So I’ve been sitting with the owl, if you will. Acknowledging the feeling instead of pushing it away. And this was never about the hair, obvi – well, only partly – but mostly about the gnawing fear that I’m not enough, not smart or creative or desirable or interesting as I once was, or the fact that I’m about to say goodbye to the single career I’ve ever known, the one I never chose but chose me, a career that outlived friends and partners and other versions of myself, so who knows what happens next. Or how birthdays and anniversaries of people I loved and are not on this earth anymore are approaching, and I don’t like to be reminded of this, because remembering and having the audacity to move on both hurt like hell. And mostly, the bittersweet realization that now that I’m more aware, less exploitable, self-assured enough to have kissed all my mentors goodbye, and there’s no one there to tell me what to do, I have endless options of big girl decisions that suddenly feel so daunting. It’s a shitty way to spend an afternoon, for sure, and it’s not very constructive. But why should it be? Why should a range of normal, human feelings, after two plus years of pandemic uncertainty, societal collapse, fear and worry on top of whatever crap was going on before, intimidate me so much? Does my little pity party for one need to be productive or a step towards self-betterment to exist? Can’t I be sad in a vacuum? Have I really become so conditioned by poison dart-like, capitalism-born fantasies of positivity at any cost, that I must pigeonhole every negative feeling into an Eat, Pray, Love learning possibility? If gaslight-gatekeep-girlbossing my way through life is making me dissect the inevitable shortcomings of my existence even more, why would I want to spend my days in some sort of bizarro Cronenbergian universe where the meaning of body horror is condensed in one single white hair? I don’t know, just a thought, bestie.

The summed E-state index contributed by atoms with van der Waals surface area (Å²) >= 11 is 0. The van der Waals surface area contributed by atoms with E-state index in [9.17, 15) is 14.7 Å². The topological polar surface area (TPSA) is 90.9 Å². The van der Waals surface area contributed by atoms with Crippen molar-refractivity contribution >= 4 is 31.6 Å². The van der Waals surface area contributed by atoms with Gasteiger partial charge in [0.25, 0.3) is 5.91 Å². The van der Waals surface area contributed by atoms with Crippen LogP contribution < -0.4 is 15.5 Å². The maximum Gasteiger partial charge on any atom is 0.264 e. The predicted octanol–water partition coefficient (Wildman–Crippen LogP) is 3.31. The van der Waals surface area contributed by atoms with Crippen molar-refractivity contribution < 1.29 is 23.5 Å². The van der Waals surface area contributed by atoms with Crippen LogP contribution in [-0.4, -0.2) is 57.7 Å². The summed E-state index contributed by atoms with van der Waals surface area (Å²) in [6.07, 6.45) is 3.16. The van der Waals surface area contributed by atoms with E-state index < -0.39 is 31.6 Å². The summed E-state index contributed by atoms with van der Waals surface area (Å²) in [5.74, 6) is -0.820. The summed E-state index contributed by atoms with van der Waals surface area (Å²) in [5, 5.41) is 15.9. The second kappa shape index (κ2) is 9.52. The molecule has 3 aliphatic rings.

Kendrick Lamar’s new record is out. I need more time to process it properly, and I doubt I’ll ever love anything again as much as Good Kid, m.A.A.d City, but there’s some great, heavy lyrics in this one. Trust me, he lets you know right off the bat.
Summer creeping closer means I’m listening to a ton of punk again.
Summer creeping closer means I also went for the first swim of the year in Sounion. I was cranky that morning, as you may have gathered from the essay above, and V and my friends practically dragged my ass out of bed. “Don’t you wish the Temple were closer, close enough to touch?”, T said in the car on our way there. Once I was in the water, I couldn’t really remember why I was so miserable anymore.